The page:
Apps and smartwatch systems: Today there are many smartwatches and apps that help you check your HRV. The majority of these widely available, wearable devices use photoplethysmography (PPG) to detect the heartbeat optically by measuring the wave of blood flow. To put it simply, during a full cardiac cycle (start of one heartbeat to the start of the next heartbeat) the arterial blood pressure rises during active ventricular contraction and falls at the time of ventricular filling. Hence the two kinds of blood pressure: diastolic during relaxation and systolic for contraction. The peripheral blood flow can be measured with optical sensors strapped to the ear lobe, wrist or other capillary tissue.

Chest strap heart monitors: This contraption consists of a long elastic band that can be wrapped around your chest. There is a small electrode pad that stays pressed against your skin (to measure the electrical activity of your heart) and the attached transmitter monitors your HRV. It is believed that chest strap heart monitors are more accurate than app and watch systems.

Apps, smart wearable devices and chest strap monitors are more convenient methods of tracking HRV. When used correctly, they can provide the wearer useful information pertaining to their physiological condition.

What is an ideal HRV and how can you use it as a personalised metric?

Strictly speaking, there is no specific ideal HRV. This range differs from person to person, as there are many factors involved. What may be considered as an ideal HRV for you may not be true for someone else. A person’s gender, age, genetics, lifestyle choices, fitness level, and even their environment can affect their HRV.

A greater variability between heartbeats or a higher HRV is considered ideal. It reflects your body’s strong capability to endure stress or indicates that you’re recovering well from previously accumulated stress.

High HRV often occurs when the relaxation response (a parasympathetic arm of the ANS) is more active, resulting in decreased time between heartbeats. In this state of relaxation, you have more flexibility and resilience in switching between low and high heart rates. Therefore, high HRV may imply better cardiovascular health and a remarkable ability to cope with stress.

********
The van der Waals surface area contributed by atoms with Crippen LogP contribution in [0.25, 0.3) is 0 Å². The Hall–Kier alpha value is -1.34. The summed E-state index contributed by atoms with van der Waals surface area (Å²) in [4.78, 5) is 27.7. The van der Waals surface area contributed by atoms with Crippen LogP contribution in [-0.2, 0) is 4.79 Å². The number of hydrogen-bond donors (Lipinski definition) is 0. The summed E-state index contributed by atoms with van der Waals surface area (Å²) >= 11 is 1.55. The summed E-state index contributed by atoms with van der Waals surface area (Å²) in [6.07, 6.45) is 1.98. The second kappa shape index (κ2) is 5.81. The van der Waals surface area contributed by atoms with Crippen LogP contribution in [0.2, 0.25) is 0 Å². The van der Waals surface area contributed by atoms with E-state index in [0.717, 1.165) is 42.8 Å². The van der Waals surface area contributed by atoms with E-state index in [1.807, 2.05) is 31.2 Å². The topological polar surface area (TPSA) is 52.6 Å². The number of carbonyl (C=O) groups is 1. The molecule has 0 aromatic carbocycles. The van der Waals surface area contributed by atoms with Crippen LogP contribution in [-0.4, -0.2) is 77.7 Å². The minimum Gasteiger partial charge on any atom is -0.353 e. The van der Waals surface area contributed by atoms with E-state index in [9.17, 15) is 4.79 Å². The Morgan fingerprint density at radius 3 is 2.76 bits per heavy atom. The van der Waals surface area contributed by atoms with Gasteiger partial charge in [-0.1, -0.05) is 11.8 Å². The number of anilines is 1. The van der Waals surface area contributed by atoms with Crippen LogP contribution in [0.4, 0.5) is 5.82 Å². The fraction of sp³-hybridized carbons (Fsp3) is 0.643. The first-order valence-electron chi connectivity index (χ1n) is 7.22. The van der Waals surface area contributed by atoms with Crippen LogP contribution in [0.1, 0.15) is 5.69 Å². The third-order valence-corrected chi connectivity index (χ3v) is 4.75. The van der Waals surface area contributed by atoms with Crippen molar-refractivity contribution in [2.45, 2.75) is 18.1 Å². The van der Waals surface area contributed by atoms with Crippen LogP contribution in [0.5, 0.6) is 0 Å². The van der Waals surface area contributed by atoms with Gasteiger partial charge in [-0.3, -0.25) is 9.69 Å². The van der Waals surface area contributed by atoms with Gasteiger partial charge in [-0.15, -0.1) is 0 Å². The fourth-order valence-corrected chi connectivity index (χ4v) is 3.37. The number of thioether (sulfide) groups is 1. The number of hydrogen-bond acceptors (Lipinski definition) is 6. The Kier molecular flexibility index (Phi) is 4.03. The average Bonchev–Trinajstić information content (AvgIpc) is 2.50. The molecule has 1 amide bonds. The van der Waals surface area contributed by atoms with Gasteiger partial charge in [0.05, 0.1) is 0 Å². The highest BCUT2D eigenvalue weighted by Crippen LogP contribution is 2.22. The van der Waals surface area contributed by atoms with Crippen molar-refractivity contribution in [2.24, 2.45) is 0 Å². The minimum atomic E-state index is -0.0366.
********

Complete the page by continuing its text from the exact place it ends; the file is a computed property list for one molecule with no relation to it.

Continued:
It is observed that HRV reduces with age. People in their mid-twenties usually have an average HRV in the range of 55–105, whereas people in their sixties and seventies have an average HRV in the range of 25–45. Males often tend to have slightly higher HRV on average than females. Athletes and sportspersons, in general, have a greater HRV than non-athletes, although there are many people who are in great shape and yet have an HRV below the ideal number. This all points to the fact that HRV is highly individualistic.

Once you are aware of your ideal HRV, you can use it as your personalised metric to track your physical and mental fitness levels. You can track your sleep, understand if your diet is working for you and know if your body is ready to push itself in the gym or needs muscle recovery time. A drop in HRV may mean that your body is expecting increased stress or oncoming illness. Having this information can empower you to make better choices regarding your diet and exercise.

Factors affecting HRV and how you can improve your HRV

HRV can be impacted by a number of factors, such as:

Physiological factors: Age, gender and circadian rhythm are the factors that are out of your control and can influence the HRV. HRV should be taken into account in short time measurements extending from a few minutes to a few hours. HRV increases during sleep hours and decreases significantly in the hours just before waking up.

Diseases: Many studies have found that HRV was lower in individuals suffering from certain diseases compared to healthy people. Some of these diseases include:

. Heart diseases

· Lung diseases

· Real diseases (chronic kidney insufficiency)